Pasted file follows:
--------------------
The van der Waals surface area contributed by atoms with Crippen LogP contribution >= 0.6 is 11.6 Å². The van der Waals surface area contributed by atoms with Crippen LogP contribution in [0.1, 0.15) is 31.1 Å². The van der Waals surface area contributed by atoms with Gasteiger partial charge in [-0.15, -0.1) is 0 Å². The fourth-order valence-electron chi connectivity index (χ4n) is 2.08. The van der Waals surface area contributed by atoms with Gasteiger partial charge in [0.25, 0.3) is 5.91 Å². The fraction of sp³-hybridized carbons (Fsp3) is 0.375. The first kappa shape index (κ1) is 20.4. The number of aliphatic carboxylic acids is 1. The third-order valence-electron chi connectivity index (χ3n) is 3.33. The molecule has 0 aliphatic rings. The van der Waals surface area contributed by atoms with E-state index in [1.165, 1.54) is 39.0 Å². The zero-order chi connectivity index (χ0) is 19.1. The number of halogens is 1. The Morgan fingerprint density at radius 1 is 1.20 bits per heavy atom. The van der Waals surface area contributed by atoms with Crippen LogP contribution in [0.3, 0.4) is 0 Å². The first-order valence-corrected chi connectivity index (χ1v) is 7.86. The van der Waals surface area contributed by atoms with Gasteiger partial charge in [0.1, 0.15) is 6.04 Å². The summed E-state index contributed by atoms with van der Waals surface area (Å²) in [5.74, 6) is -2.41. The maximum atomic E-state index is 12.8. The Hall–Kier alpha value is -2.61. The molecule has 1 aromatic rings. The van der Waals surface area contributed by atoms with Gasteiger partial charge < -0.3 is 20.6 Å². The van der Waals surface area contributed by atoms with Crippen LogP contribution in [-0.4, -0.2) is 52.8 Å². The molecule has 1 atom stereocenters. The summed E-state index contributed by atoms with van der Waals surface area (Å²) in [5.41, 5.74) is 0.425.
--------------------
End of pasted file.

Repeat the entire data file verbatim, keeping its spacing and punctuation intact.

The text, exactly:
The van der Waals surface area contributed by atoms with Crippen LogP contribution >= 0.6 is 11.6 Å². The van der Waals surface area contributed by atoms with Crippen LogP contribution in [0.1, 0.15) is 31.1 Å². The van der Waals surface area contributed by atoms with Gasteiger partial charge in [-0.15, -0.1) is 0 Å². The fourth-order valence-electron chi connectivity index (χ4n) is 2.08. The van der Waals surface area contributed by atoms with Gasteiger partial charge in [0.25, 0.3) is 5.91 Å². The fraction of sp³-hybridized carbons (Fsp3) is 0.375. The first kappa shape index (κ1) is 20.4. The number of aliphatic carboxylic acids is 1. The third-order valence-electron chi connectivity index (χ3n) is 3.33. The molecule has 0 aliphatic rings. The van der Waals surface area contributed by atoms with E-state index in [1.165, 1.54) is 39.0 Å². The zero-order chi connectivity index (χ0) is 19.1. The number of halogens is 1. The Morgan fingerprint density at radius 1 is 1.20 bits per heavy atom. The van der Waals surface area contributed by atoms with Crippen LogP contribution in [0.3, 0.4) is 0 Å². The first-order valence-corrected chi connectivity index (χ1v) is 7.86. The van der Waals surface area contributed by atoms with Gasteiger partial charge in [0.1, 0.15) is 6.04 Å². The summed E-state index contributed by atoms with van der Waals surface area (Å²) in [5.74, 6) is -2.41. The maximum atomic E-state index is 12.8. The Hall–Kier alpha value is -2.61. The molecule has 1 aromatic rings. The van der Waals surface area contributed by atoms with Gasteiger partial charge < -0.3 is 20.6 Å². The van der Waals surface area contributed by atoms with Crippen LogP contribution in [-0.4, -0.2) is 52.8 Å². The molecule has 1 atom stereocenters. The summed E-state index contributed by atoms with van der Waals surface area (Å²) in [5.41, 5.74) is 0.425.